Pes planus, which is also known as flat feet, is a common foot type in the general population. When you have flat feet, the inner side of the sole flattens, allowing the entire sole to touch the ground.
Flat foot can be flexible or rigid. A person is said to have flexible flat foot arch if the inside of the foot collapses only when standing. In contrary, the inner foot arch of a rigid flat foot remains flattened even when the person is not standing.
Pes planus can be acquired or inherited.
Acquired flat feet can be due to aging, obesity, injury to the foot tendons or bones and certain illnesses such as diabetes and arthritis. Tarsal coalition, which is a fusion between the bones in the feet, and joint hypermobility, are causes of hereditary flat feet.
People with flat feet may not experience any symptoms. For others who develop symptoms, they often complain of tiredness or aching in their feet especially after prolonged standing or walking. There may be callus or hard skin formation on the soles of the feet and sometimes, pain along the foot arch and heels. The knees and the lower back may also be affected.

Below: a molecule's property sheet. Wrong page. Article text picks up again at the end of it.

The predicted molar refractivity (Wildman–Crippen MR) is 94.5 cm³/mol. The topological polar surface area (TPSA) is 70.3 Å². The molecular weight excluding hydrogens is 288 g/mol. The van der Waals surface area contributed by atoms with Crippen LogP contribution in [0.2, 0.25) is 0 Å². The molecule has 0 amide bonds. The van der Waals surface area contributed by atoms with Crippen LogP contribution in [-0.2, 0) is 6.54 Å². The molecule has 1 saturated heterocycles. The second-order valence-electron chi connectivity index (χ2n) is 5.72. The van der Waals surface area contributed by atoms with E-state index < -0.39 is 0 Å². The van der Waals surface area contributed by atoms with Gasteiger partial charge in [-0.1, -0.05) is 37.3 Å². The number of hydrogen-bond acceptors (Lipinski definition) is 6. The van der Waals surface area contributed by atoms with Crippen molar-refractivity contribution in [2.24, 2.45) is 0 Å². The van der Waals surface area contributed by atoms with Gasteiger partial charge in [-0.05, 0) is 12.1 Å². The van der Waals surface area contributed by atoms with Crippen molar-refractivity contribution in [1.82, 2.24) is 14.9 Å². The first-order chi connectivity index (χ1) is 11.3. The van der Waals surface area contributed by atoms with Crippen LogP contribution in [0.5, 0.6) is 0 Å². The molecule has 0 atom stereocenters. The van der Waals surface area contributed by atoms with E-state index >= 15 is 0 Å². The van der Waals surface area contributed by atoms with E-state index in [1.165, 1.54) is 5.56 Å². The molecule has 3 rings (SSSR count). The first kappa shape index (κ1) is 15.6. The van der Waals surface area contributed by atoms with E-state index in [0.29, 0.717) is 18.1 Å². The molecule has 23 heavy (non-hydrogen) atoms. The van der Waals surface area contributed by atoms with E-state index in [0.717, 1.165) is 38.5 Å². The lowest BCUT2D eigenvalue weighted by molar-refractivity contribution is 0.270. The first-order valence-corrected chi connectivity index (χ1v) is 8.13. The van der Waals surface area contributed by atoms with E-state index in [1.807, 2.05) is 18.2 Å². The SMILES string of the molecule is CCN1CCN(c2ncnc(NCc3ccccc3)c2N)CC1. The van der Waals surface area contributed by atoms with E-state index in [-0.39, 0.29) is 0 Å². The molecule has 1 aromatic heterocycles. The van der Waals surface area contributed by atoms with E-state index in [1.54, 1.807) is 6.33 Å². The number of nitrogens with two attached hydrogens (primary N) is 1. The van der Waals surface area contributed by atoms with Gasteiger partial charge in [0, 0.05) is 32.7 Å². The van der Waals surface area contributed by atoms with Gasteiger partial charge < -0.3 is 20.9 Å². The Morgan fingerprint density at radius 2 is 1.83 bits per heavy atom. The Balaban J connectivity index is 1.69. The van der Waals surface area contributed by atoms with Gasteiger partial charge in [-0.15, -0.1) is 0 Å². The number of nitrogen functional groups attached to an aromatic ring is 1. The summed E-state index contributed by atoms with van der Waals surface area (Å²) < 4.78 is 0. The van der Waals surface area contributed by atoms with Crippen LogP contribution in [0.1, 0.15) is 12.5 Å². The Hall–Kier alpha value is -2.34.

You should wear appropriate, well-structured footwear such as athletic shoes that provide stability to your feet. You should also see a health care provider or a podiatrist if you are having pain in your feet or are in doubt for a proper assessment.
A thorough physical exam and gait assessment will be performed by a podiatrist. You will be asked to walk barefoot to evaluate your foot mechanics. It is helpful to bring your daily, work, and sports shoes to the appointment. The podiatrist will also examine the foot for tenderness, range of motion, bony abnormalities and alignment. Depending on the findings of the physical examination, footwear may be recommended and insoles may be prescribed.